Tradition Friction gets Roasted
This naturally causes friction at times. Especially when it comes to big tradition issues like Easter dinner.
Growing up, Easter seemed to be the highpoint of poorly cooked, overly salted and sweetened food for the year. The dreaded mushroom soup green bean casserole would invariably make an appearance. And asparagus would be boiled until just a soggy remnant of its potential glory remained. Ham, either sickeningly sweet with pineapple and honey, or overly salty and packed in tin with the gelatin globs. And there was always some sort of marshmallow jello affair. With canned mandarin orange slices mixed in. Things like that.
So I don’t do that.
There are SO MANY wonderful things to eat, fresh things, especially this time in the spring – vegetables, herbs, fruits. It seems criminal to carry on tasteless traditions, and inflict the pain of those old traditions on the next generation.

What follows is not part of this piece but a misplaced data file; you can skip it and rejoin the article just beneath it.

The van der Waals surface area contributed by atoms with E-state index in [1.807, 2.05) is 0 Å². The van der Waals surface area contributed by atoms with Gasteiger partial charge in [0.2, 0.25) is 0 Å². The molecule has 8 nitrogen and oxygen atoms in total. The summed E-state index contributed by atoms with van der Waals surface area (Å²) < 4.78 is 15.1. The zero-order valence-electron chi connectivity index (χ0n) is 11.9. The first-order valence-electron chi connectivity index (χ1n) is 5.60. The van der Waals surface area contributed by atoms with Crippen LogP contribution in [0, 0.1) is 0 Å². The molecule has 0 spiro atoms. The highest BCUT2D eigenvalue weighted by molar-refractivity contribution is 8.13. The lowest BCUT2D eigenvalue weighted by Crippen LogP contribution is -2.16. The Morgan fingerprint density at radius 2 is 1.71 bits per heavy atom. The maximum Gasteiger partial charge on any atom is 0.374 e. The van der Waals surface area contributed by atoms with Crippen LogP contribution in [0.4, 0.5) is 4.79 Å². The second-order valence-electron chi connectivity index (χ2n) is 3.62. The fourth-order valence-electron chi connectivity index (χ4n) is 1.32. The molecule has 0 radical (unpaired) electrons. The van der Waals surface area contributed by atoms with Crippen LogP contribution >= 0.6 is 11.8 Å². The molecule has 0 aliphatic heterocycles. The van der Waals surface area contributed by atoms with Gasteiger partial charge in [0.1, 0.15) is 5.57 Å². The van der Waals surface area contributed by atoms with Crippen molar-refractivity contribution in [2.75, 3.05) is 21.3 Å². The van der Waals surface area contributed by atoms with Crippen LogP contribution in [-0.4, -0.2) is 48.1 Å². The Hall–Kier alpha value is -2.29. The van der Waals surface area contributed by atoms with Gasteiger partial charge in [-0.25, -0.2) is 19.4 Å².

So I stopped.
One thing in particular that always made me practically gag was the overcooked, mushy to the point of dissolving asparagus. Even with a sauce on top.
Recently I have been roasting fresh asparagus in the oven under the broiler. Drizzled with fresh olive oil, and usually sprinkled with fresh garlic. Roasted just until it is lightly browned in places. So that it still has a bit of a snap to it.
This turns something I always hated when I was young into one of my favorite vegetable dishes.
This year, the roasted asparagus is coupled with a nice tarragon tomato salad, and salmon roasted in balsamic and basil, with a little steamed rice on the side.
Since the various dishes are so simple, I didn't include the recipes today. The description of the asparagus method is above, and the salmon was just roasted in the oven as well, with a little balsamic vinegar sprinkled on top, and some minced basil sprinkled over it.
Tags : Recipes : Cooking : Asparagus : Salmon : Food and Dining